Fri, 06/03/2022 - 14:59

Getting back or giving back: understanding caregiver motivations and willingness to provide informal care

Background: Informal caregivers are those providing care, which exceeds that which is typically provided, to a relative or friend with care needs. Informal caregiving constitutes the backbone of a society’s care supply and with ageing populations the need for informal care is growing. We know little as to why caregivers start caring and continue doing so, yet understanding of motivations and willingness to provide care is important if informal caregivers are to be supported.

Wed, 06/01/2022 - 16:41

Family Caregiving During the COVID-19 Pandemic

Background and Objectives: The coronavirus disease 2019 (COVID-19) pandemic has negatively affected persons with existing chronic health conditions. The pandemic also has the potential to exacerbate the stresses of family caregiving. We compare family caregivers with noncaregivers on physical, psychosocial, and financial well-being outcomes during the pandemic and determine family caregivers most at risk for adverse outcomes.

Fri, 05/27/2022 - 21:18

Family Caregiving Burden in Romantic Relationships: A Relational Turbulence Theory Analysis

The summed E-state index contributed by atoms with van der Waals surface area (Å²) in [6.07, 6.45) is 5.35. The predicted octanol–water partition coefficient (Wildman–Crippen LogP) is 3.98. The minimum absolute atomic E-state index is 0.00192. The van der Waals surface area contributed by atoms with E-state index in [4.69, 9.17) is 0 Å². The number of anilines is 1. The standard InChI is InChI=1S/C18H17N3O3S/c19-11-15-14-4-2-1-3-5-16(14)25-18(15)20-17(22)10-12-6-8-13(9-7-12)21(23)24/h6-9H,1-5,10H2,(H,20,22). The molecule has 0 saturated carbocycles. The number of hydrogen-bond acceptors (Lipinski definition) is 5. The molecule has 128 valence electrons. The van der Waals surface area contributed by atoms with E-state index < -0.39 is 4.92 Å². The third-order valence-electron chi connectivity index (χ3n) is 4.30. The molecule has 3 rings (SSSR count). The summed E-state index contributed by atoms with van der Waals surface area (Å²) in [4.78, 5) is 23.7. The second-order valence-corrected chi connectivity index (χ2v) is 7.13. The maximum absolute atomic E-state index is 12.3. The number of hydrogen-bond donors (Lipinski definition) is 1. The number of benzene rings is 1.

Background: In addition to health and financial burdens, family caregivers can experience stress in their romantic relationships. Relational turbulence theory (RTT) is used to understand how family caregivers and caregivers' romantic partners navigate relational transitions and caregiver burden when one partner is providing informal care to another aging family member. Methods: Three hundred and nineteen participants, who were either the romantic partner providing care or the romantic partner of a family caregiver, completed an online survey.

Fri, 05/27/2022 - 14:21

The effect of socioeconomic status on informal caregiving for parents among adult married females: evidence from China

Background: Married female caregivers face a higher risk of an informal care burden than other caregivers. No study has explored the effect of socioeconomic status (SES) on the intensity of informal care provided by married female caregivers in China. The purpose of this study is to empirically examine how the SES of married female caregivers affects the intensity of the informal care they provide for their parents/parents-in-law in China. Methods: The data for this study were drawn from 8 waves of the China Health and Nutrition Survey (CHNS).

Thu, 02/10/2022 - 17:37

Do informal caregivers experience more burnout? A meta-analytic study

Background: Informal caregivers often report exhaustion when providing care, which can be related to forms of burnout. Yet, there is no systematic inventory of studies comparing caregivers and non-caregivers in terms of burnout. Methods: For the present meta-analysis, studies comparing burnout in informal caregivers and non-caregivers were screened and included. Findings: Two categories of studies were found: those on family care burnout (spousal or parental burnout) and those on professional burnout (mostly in healthcare).

Wed, 02/09/2022 - 19:05